Britain’s trade minister says his country expects to kick-start talks on a free-trade pact with Canada in the fall and suggests it might differ in scope from what is now in place.
Ranil Jayawardena said first the British government must hold consultations on what should be in an agreement before it can sit down with Canadian negotiators on the terms of a long-term deal.
In March, Canada ratified a temporary trade agreement with the U.K. after it left the European Union at the end of last year.
The terms of the deal, which largely replicated provisions of the agreement Canada has with the EU, came into effect last month.
The deal maintained preferential access to the U.K. market for Canadian exporters and businesses, and eliminated tariffs on 98 per cent of goods exported from this country.
A head start
Jayawardena said he believes the existing agreement should give both countries a head start in talks, rather than beginning from square one, to craft a deal unique to each country’s economic strengths and help recover from the COVID-19 pandemic.
“COVID has been a tough time for everyone, no one is denying that. We’ve learned a lot about ourselves, we’ve learned a lot about our economies, we learned a lot about what is possible,” he said during a virtual event hosted by the Canadian Chamber of Commerce.
“The previously thought impossible has become possible, out of necessity, and the necessity of having more e-commerce and digital trade with flows of data. I think these are areas where we can do more together.”
His talk came one day after Canada’s trade minister, Mary Ng, spoke with one of her U.K. counterparts about the work towards launching free trade talks. Canadian consultations on the proposed deal closed late last month. Broad details of the call were released by Ng’s office on Wednesday.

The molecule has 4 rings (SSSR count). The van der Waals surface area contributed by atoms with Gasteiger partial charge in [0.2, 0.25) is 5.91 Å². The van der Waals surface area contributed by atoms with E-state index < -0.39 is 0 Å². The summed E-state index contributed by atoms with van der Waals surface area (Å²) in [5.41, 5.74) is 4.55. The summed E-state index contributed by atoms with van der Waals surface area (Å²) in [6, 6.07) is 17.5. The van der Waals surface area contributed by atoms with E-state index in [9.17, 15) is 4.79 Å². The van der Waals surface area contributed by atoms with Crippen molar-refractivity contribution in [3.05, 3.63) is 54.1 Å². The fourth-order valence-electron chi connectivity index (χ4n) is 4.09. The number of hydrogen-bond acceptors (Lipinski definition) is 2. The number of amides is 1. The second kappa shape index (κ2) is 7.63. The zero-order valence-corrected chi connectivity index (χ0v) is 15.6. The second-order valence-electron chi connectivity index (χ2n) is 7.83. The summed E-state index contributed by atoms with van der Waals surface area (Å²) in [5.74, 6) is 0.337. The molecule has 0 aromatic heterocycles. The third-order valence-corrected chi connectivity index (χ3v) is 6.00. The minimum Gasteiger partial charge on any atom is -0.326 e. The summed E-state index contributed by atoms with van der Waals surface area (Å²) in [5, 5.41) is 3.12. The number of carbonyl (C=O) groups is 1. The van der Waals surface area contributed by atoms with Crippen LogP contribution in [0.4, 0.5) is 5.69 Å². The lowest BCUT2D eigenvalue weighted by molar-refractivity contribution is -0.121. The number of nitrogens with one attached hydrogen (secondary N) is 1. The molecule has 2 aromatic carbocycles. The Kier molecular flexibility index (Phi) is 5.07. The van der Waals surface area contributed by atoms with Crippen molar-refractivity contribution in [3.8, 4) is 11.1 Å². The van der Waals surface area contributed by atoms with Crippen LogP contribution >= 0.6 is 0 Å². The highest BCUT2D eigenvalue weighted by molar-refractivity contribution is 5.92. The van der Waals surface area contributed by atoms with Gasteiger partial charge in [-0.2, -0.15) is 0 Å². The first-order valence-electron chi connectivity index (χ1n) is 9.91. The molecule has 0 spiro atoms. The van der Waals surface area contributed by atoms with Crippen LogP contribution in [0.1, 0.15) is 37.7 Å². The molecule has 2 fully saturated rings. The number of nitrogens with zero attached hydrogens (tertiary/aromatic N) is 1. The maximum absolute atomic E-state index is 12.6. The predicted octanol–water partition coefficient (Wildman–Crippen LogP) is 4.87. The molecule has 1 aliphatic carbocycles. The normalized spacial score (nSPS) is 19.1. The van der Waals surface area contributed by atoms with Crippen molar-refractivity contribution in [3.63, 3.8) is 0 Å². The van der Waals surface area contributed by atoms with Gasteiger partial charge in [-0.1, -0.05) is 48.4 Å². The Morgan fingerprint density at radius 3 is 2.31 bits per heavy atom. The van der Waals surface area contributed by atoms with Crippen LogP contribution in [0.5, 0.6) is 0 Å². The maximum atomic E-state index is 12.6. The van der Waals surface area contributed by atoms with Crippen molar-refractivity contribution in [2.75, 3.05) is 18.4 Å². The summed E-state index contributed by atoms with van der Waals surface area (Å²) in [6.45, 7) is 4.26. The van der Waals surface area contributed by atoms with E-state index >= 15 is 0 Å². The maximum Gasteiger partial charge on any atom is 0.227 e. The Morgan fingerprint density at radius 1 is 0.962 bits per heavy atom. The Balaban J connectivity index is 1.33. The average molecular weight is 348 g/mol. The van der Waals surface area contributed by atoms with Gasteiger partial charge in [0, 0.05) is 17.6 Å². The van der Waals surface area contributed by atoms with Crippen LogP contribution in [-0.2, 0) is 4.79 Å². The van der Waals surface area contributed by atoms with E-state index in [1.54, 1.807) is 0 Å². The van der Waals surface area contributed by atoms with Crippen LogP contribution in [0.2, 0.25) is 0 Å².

Jayawardena cited “untapped potential” in sectors like aerospace, creative industries and financial and business service, but also identified rules around keeping data within borders, as well as access for agricultural products as potential stumbling blocks in talks.
The interim deal with the U.K. doesn’t provide any incremental market access for Canada’s supply-managed dairy sector.
The British trade minister pointed to provisions on dairy access in a trade pact Canada has with other Pacific Rim countries as an option for getting over that trade hump.
Britain has formally asked to join the trade union, known as the Comprehensive and Progressive Agreement for Trans-Pacific Partnership, or CPTPP, for short, of which Canada is a founding member. Countries including Australia who are among the original signatories have previously said they were open to other countries joining the pact.
Jayawardena said in his talk that Britain’s interest in joining the pact has been well-received by Canada and the remaining 10 countries in the deal, who will meet in a few weeks to deliberate on the request.
The deal was set up as a counterbalance to China’s influence in the region, and pushed by the Obama administration before Donald Trump pulled the U.S. out of the pact.
Canada’s relationship with China remains cold as China is holding Michael Kovrig and Michael Spavor almost two-and-a-half years after they were first detained in apparent retaliation for Canada’s arrest of Chinese tech scion Meng Wanzhou over an extradition request by the United States.
Jayawardena took aim at China during his talk and that country’s trade practices, as well as allegations of intellectual property theft.
He also argued that U.S. President Joe Biden’s “Buy America” push may score political points domestically, but won’t provide long-term economic benefits through free and fair trade.